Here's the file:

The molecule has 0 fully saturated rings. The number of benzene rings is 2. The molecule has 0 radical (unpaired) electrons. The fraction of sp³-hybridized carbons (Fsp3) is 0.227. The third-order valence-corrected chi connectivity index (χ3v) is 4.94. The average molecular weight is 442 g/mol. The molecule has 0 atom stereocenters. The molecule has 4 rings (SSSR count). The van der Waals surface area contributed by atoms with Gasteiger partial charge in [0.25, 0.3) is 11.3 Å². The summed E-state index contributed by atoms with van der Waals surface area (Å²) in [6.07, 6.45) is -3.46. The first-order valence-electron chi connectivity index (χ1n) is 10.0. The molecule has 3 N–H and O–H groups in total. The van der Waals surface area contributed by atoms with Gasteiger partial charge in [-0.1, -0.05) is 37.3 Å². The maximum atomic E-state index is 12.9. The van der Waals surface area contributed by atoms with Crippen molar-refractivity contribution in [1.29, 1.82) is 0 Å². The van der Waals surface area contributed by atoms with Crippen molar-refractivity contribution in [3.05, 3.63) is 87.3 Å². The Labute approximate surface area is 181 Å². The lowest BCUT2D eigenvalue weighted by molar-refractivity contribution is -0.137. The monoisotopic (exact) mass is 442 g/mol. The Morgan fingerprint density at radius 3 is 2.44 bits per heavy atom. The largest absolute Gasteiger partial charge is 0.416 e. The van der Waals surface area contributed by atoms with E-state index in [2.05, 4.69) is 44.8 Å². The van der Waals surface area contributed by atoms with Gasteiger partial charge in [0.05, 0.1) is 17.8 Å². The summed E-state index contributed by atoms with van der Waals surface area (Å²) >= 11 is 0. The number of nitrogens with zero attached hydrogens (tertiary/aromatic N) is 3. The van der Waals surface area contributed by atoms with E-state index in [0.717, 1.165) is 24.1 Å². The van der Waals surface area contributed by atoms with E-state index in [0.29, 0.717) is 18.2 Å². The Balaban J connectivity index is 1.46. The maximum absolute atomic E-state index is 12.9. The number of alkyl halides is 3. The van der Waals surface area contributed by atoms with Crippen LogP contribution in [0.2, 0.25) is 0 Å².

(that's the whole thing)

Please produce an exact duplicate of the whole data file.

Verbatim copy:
The molecule has 0 fully saturated rings. The number of benzene rings is 2. The molecule has 0 radical (unpaired) electrons. The fraction of sp³-hybridized carbons (Fsp3) is 0.227. The third-order valence-corrected chi connectivity index (χ3v) is 4.94. The average molecular weight is 442 g/mol. The molecule has 0 atom stereocenters. The molecule has 4 rings (SSSR count). The van der Waals surface area contributed by atoms with Gasteiger partial charge in [0.25, 0.3) is 11.3 Å². The summed E-state index contributed by atoms with van der Waals surface area (Å²) in [6.07, 6.45) is -3.46. The first-order valence-electron chi connectivity index (χ1n) is 10.0. The molecule has 3 N–H and O–H groups in total. The van der Waals surface area contributed by atoms with Gasteiger partial charge in [-0.1, -0.05) is 37.3 Å². The maximum atomic E-state index is 12.9. The van der Waals surface area contributed by atoms with Crippen molar-refractivity contribution in [1.29, 1.82) is 0 Å². The van der Waals surface area contributed by atoms with Crippen molar-refractivity contribution in [3.05, 3.63) is 87.3 Å². The Labute approximate surface area is 181 Å². The lowest BCUT2D eigenvalue weighted by molar-refractivity contribution is -0.137. The monoisotopic (exact) mass is 442 g/mol. The Morgan fingerprint density at radius 3 is 2.44 bits per heavy atom. The largest absolute Gasteiger partial charge is 0.416 e. The van der Waals surface area contributed by atoms with E-state index in [2.05, 4.69) is 44.8 Å². The van der Waals surface area contributed by atoms with Gasteiger partial charge in [0.05, 0.1) is 17.8 Å². The summed E-state index contributed by atoms with van der Waals surface area (Å²) >= 11 is 0. The number of nitrogens with zero attached hydrogens (tertiary/aromatic N) is 3. The van der Waals surface area contributed by atoms with E-state index in [0.717, 1.165) is 24.1 Å². The van der Waals surface area contributed by atoms with E-state index in [0.29, 0.717) is 18.2 Å². The Balaban J connectivity index is 1.46. The maximum absolute atomic E-state index is 12.9. The number of alkyl halides is 3. The van der Waals surface area contributed by atoms with Crippen LogP contribution in [0.2, 0.25) is 0 Å².